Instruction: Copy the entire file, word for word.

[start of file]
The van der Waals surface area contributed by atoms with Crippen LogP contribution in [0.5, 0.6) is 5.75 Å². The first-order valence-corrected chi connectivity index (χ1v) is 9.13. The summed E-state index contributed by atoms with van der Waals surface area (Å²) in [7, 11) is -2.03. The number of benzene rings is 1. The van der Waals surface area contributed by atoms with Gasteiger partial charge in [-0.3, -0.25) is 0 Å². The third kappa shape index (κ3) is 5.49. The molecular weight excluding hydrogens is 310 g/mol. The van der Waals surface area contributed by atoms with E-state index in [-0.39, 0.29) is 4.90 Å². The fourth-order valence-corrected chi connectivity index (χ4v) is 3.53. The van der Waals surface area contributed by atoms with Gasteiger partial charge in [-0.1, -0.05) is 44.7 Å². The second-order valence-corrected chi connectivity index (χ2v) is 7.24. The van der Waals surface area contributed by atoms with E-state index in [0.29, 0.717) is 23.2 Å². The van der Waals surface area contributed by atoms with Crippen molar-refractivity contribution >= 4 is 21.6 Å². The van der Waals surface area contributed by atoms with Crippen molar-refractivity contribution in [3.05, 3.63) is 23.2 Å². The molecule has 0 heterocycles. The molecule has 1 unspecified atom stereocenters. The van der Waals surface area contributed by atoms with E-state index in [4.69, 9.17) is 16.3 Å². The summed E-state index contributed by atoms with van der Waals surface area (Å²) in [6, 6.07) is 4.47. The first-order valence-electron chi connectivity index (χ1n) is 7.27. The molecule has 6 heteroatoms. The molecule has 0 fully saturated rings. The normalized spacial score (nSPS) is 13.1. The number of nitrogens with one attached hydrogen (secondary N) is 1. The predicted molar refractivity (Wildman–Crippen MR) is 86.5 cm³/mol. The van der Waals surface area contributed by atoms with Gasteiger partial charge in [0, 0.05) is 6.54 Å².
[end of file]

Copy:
The van der Waals surface area contributed by atoms with Crippen LogP contribution in [0.5, 0.6) is 5.75 Å². The first-order valence-corrected chi connectivity index (χ1v) is 9.13. The summed E-state index contributed by atoms with van der Waals surface area (Å²) in [7, 11) is -2.03. The number of benzene rings is 1. The van der Waals surface area contributed by atoms with Gasteiger partial charge in [-0.3, -0.25) is 0 Å². The third kappa shape index (κ3) is 5.49. The molecular weight excluding hydrogens is 310 g/mol. The van der Waals surface area contributed by atoms with E-state index in [-0.39, 0.29) is 4.90 Å². The fourth-order valence-corrected chi connectivity index (χ4v) is 3.53. The van der Waals surface area contributed by atoms with Gasteiger partial charge in [-0.1, -0.05) is 44.7 Å². The second-order valence-corrected chi connectivity index (χ2v) is 7.24. The van der Waals surface area contributed by atoms with E-state index in [0.29, 0.717) is 23.2 Å². The van der Waals surface area contributed by atoms with Crippen molar-refractivity contribution >= 4 is 21.6 Å². The van der Waals surface area contributed by atoms with Crippen molar-refractivity contribution in [3.05, 3.63) is 23.2 Å². The molecule has 0 heterocycles. The molecule has 1 unspecified atom stereocenters. The van der Waals surface area contributed by atoms with E-state index in [4.69, 9.17) is 16.3 Å². The summed E-state index contributed by atoms with van der Waals surface area (Å²) in [6, 6.07) is 4.47. The first-order valence-electron chi connectivity index (χ1n) is 7.27. The molecule has 6 heteroatoms. The molecule has 0 fully saturated rings. The normalized spacial score (nSPS) is 13.1. The number of nitrogens with one attached hydrogen (secondary N) is 1. The predicted molar refractivity (Wildman–Crippen MR) is 86.5 cm³/mol. The van der Waals surface area contributed by atoms with Gasteiger partial charge in [0, 0.05) is 6.54 Å².